From Cardboard and Cutter to Click and Drag: Studio/Workshop Design in the Digital Age
Cardboard vs SketchUp
While recently browsing through the Editor’s Notebook blog, I came across a post by Patrick McCombe about designing a studio/workshop. His process was one I used many a time for similar tasks: layout and cut out cardboard to create a scale model. With a personal revalation some time ago of the features of SketchUp that improve the design process in nearly every way, I was compelled to offer some insight into developing a model in the digital age using click and drag instead of literal cut and paste.
Figuring that readers may be working on project design/planning during the winter months anticipating breaking ground in the spring, it made sense to showcase Pat’s project here on The Digital Jobsite. With a program as versatile as SketchUp there are numerous ways to go about creating a digital model. What I’ll show here are methods that work for me, but are by no means intended to imply they are the best, slickest or quickest ways to get the job done. Heck, I doubt if I’d even use the exact same process a second time! Hopefully this collaboration will give some insight into the usefulness of the SketchUp program and possibly prevent some nasty knife cuts.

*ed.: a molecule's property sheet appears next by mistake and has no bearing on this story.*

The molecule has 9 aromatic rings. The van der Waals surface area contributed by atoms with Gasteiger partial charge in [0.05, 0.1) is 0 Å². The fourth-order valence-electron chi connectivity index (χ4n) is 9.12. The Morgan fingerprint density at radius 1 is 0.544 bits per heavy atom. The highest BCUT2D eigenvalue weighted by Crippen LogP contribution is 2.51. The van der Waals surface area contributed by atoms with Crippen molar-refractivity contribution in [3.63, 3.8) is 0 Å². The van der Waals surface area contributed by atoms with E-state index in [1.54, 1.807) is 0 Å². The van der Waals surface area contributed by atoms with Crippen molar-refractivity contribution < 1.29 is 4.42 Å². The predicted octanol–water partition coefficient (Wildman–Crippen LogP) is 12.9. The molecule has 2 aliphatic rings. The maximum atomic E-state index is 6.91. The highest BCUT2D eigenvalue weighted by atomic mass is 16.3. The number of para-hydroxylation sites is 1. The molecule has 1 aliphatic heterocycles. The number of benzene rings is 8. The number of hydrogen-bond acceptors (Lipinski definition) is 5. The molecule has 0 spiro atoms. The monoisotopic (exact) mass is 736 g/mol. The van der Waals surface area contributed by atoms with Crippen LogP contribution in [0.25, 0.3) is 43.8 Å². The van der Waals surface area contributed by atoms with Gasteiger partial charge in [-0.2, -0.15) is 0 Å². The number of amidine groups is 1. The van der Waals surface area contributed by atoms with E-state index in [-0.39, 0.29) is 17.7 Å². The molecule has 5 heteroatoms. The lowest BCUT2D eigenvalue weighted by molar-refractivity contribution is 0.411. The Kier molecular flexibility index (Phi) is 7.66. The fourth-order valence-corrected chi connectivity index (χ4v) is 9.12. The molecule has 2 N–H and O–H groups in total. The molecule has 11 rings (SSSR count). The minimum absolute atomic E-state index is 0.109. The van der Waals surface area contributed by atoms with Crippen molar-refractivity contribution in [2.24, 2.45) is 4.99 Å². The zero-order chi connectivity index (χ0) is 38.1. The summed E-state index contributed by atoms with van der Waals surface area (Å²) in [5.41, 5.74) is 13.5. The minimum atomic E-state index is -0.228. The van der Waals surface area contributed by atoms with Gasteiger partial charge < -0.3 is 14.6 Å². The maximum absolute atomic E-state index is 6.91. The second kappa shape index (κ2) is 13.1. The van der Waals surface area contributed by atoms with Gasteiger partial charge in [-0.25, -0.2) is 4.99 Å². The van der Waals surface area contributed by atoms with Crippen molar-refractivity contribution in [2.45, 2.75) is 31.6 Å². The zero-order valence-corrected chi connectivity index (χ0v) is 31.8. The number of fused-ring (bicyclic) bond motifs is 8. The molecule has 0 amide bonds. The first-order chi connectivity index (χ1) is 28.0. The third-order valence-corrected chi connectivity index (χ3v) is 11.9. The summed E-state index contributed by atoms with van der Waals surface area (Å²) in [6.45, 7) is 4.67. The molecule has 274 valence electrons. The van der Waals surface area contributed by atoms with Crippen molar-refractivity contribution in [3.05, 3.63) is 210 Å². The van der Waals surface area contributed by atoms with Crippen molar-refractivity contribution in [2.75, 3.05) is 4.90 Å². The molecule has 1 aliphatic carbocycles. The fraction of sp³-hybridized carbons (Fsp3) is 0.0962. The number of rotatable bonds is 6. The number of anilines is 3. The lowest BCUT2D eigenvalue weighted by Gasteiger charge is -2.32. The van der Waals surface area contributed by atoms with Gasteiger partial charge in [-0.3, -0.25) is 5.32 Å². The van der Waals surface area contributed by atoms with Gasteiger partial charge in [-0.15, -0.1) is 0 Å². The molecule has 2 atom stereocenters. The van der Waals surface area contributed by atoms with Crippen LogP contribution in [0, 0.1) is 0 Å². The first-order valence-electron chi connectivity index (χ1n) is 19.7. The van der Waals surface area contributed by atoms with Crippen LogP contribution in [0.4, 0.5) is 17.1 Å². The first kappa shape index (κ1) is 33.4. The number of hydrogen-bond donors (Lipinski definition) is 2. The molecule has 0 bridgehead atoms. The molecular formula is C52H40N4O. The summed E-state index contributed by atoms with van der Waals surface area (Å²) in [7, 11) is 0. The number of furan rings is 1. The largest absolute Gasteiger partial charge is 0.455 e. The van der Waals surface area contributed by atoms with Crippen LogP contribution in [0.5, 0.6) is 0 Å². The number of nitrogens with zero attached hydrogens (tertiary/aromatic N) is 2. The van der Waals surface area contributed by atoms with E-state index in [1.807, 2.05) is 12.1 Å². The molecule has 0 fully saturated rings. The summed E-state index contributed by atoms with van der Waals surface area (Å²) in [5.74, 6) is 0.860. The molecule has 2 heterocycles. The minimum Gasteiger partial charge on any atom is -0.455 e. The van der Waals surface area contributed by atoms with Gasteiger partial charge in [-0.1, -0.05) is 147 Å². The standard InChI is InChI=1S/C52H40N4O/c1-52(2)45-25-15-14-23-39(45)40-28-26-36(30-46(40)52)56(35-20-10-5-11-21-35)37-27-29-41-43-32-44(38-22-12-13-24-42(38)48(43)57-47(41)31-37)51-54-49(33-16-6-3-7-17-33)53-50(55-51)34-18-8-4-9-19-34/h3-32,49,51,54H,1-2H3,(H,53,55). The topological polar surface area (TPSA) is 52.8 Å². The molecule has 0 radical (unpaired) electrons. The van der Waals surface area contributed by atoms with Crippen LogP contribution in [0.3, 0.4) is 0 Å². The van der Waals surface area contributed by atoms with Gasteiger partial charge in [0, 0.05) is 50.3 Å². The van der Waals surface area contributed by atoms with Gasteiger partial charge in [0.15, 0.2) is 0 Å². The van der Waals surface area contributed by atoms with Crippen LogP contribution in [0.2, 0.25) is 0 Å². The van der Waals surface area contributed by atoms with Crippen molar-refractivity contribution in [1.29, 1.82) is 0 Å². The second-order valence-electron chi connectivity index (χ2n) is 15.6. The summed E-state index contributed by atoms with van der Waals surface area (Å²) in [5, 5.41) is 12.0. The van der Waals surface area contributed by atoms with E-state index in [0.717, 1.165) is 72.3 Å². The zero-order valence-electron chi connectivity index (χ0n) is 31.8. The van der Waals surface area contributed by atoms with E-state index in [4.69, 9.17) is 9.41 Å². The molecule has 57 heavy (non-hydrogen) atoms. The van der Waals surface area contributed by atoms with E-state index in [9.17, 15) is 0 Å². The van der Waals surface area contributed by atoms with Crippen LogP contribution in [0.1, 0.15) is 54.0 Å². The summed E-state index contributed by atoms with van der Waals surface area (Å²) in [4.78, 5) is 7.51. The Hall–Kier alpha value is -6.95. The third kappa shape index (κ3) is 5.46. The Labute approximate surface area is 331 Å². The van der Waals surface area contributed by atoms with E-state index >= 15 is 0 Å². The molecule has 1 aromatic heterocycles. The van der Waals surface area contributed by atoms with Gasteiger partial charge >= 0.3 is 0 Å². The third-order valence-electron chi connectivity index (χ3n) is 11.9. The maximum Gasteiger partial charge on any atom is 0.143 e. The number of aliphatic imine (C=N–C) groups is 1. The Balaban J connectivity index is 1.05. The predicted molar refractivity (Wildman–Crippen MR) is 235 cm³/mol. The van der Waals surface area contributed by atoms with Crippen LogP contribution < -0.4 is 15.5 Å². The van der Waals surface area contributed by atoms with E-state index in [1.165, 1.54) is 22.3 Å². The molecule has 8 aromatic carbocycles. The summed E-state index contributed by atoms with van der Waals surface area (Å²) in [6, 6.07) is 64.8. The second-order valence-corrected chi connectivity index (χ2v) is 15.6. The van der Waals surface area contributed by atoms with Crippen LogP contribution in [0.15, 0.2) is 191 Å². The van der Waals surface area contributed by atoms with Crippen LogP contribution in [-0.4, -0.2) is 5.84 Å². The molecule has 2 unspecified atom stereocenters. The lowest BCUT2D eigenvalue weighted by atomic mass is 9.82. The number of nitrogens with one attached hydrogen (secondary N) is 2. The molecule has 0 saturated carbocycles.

Creating a Gable Profile
After going over the general purpose for the studio/workshop and some basic size, shape, construction type and roof pitch parameters, its time to put initial shape to the structure. This video shows how the information is transformed into an outline for the building.
Expand and Embelish the Gable Profile
Working from the gable profile, this video shows ways to embelish the model with some features to give a better idea how the building would look with the given parameters.
A great thing about digital drafting is that tweaking a design is a relatively simple process. You can download a copy of the model here:
and practice re-working any of its attributes to suit your style. One of the primary design issues at this stage is the pitch of the lean-to roof, and how it intersects with the main gable. If this roof pitch and these proportions are what Pat is looking for, we’ll move on to square two and add simple window and door openings. Otherwise, its back to square one to re-work the basic shape.